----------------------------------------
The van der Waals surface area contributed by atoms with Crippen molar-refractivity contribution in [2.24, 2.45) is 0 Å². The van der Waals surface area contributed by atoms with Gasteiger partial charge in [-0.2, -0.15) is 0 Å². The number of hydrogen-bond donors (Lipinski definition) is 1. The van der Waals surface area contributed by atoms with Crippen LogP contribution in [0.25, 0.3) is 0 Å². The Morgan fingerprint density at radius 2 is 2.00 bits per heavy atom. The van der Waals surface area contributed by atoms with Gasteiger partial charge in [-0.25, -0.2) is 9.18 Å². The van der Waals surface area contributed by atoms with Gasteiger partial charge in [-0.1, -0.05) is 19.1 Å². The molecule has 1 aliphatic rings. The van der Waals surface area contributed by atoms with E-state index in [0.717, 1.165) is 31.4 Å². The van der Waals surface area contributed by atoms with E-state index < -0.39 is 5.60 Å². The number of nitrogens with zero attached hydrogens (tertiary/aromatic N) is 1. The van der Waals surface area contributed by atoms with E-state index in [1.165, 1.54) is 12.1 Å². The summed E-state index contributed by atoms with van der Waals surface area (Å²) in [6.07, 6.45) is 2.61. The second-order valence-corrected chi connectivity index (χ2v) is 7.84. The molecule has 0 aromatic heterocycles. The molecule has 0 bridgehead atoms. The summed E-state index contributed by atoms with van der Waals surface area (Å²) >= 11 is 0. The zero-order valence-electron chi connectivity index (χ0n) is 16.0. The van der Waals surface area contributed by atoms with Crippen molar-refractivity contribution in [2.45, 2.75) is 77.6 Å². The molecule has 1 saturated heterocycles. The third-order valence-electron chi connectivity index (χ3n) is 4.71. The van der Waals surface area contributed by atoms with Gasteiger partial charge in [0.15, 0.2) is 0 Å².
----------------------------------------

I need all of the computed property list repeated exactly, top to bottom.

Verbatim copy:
The van der Waals surface area contributed by atoms with Crippen molar-refractivity contribution in [2.24, 2.45) is 0 Å². The van der Waals surface area contributed by atoms with Gasteiger partial charge in [-0.2, -0.15) is 0 Å². The number of hydrogen-bond donors (Lipinski definition) is 1. The van der Waals surface area contributed by atoms with Crippen LogP contribution in [0.25, 0.3) is 0 Å². The Morgan fingerprint density at radius 2 is 2.00 bits per heavy atom. The van der Waals surface area contributed by atoms with Gasteiger partial charge in [-0.25, -0.2) is 9.18 Å². The van der Waals surface area contributed by atoms with Gasteiger partial charge in [-0.1, -0.05) is 19.1 Å². The molecule has 1 aliphatic rings. The van der Waals surface area contributed by atoms with E-state index in [0.717, 1.165) is 31.4 Å². The van der Waals surface area contributed by atoms with E-state index < -0.39 is 5.60 Å². The number of nitrogens with zero attached hydrogens (tertiary/aromatic N) is 1. The van der Waals surface area contributed by atoms with E-state index in [1.165, 1.54) is 12.1 Å². The summed E-state index contributed by atoms with van der Waals surface area (Å²) in [6.07, 6.45) is 2.61. The second-order valence-corrected chi connectivity index (χ2v) is 7.84. The molecule has 0 aromatic heterocycles. The molecule has 0 bridgehead atoms. The summed E-state index contributed by atoms with van der Waals surface area (Å²) >= 11 is 0. The zero-order valence-electron chi connectivity index (χ0n) is 16.0. The van der Waals surface area contributed by atoms with Crippen molar-refractivity contribution in [2.45, 2.75) is 77.6 Å². The molecule has 1 saturated heterocycles. The third-order valence-electron chi connectivity index (χ3n) is 4.71. The van der Waals surface area contributed by atoms with Gasteiger partial charge in [0.15, 0.2) is 0 Å².